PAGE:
Why dog fouling remains one of Northumberland's biggest bugbears

There have been calls for a better solution to the problem of dog fouling in NorthumberlandThere have been calls for a better solution to the problem of dog fouling in Northumberland
There have been calls for a better solution to the problem of dog fouling in Northumberland
Dog fouling continues to cause a stink in Northumberland communities, and fresh frustrations about the apparent lack of solution have been raised by representatives.

One councillor told a recent meeting that dog mess ‘is still the big thing’, while another called for enforcement officers to be more proactive rather than simply responding to complaints.

Phil Soderquest, Northumberland County Council’s head of public protection, presented an update on environmental enforcement in 2020 to the communities and place committee on Wednesday, February 3.

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“Across dog control, we are still seeing a high number of complaints,” he said. “We have had staffing issues, but we are able to respond to the complaints that are made.”

The report to councillors explained that the Covid-19 pandemic has ‘significantly impacted’ on enforcement with only essential work conducted between mid-March and July, and routine patrolling suspended.

It also explained that the environmental enforcement and animal welfare team had not been at full strength for nearly 18 months due to staff turnover and only returned to full strength in November 2020.

“Enforcement activity has been limited,” Mr Soderquest added. “If you go back five or six years and look at our performance in terms of fixed penalty notices (FPNs), we were probably in the lowest tier.

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“That position was turned around in three to four years and we have become one of the highest in FPNs, although they aren’t always a measure of success.”

Figures show that a total of 989 dog fouling complaints were received during 2020 up to the end of November, with just 20 actions taken – 12 fixed penalty notices, six prosecutions with another two prosecutions pending – across all dog offences.

But Mr Soderquest said: “The Green Dog Walkers scheme has seen a reduction in the number of complaints we have got, because we have more positive action out there; people allowing dogs to foul are being approached by members of Green Dog Walkers.”

This initiative now has 3,832 members, which ‘has far exceeded officer expectations and makes it the most successful scheme of its type in the North East’.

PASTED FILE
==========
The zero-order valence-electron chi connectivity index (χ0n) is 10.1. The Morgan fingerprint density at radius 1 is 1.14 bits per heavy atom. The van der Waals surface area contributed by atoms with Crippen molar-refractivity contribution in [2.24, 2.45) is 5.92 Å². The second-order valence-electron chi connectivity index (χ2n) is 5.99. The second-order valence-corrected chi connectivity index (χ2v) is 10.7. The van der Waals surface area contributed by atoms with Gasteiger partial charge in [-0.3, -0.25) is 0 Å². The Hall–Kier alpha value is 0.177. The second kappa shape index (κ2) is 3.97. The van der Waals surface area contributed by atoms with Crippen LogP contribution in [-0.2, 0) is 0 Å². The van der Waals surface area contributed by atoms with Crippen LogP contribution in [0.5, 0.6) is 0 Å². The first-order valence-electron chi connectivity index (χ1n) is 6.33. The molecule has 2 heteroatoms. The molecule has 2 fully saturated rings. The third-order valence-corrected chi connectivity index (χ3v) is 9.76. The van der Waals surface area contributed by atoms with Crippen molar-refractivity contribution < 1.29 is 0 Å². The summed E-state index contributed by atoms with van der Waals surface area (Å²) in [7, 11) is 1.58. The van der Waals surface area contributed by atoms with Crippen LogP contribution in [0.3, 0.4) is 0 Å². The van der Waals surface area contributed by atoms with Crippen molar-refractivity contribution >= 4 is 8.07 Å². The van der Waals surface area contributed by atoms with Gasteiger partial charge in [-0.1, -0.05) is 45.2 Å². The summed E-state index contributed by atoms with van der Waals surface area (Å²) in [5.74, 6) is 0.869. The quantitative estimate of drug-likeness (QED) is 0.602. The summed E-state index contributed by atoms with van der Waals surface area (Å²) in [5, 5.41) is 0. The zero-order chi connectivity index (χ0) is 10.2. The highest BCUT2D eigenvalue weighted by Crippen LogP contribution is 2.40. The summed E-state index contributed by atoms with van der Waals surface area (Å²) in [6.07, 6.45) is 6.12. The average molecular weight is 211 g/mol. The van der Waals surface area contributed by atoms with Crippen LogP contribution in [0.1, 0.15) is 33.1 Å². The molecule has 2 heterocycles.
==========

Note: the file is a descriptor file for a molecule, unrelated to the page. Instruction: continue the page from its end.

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Members pledge to always clean up after their dog and dispose of the bag in a bin, and when walking their dog to wear the Green Dog Walker armband, offer free dog bags to encourage others, hand out leaflets and at all times adopt a non-confrontational and friendly approach to changing attitudes about dog fouling.

However, not all members of the committee were convinced about the approach being taken.

Cllr Liz Dunn said the scheme was not making a difference in her Lynemouth ward, adding: “The dog mess situation is still the big thing, loads of complaints every day.”

Mr Soderquest responded: “It comes back to the 80-20 thing. 80% of people are doing the right thing all the time and there is a minority who will go out of their way to walk their dog at certain hours of the day so they’re not observed and then the classic one that I don’t understand is the ones who pick it up but then hang the bag in a tree.

“I don’t think we can ever say that problem’s sorted, it’s always going to be a problem.”

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Cllr Colin Horncastle said: “Maybe it’s the way you’re trying to handle this, you’re following up complaints.

“If you give me the power to be an enforcement officer, I could go over the road to my nearest village, Allendale, and within half-an-hour I could have somebody for not picking up after them.

“Maybe the enforcement officers should be more proactive and come into communities, whether more urban areas or rural villages, and just sit there for half-an-hour because they would get them just like that.”

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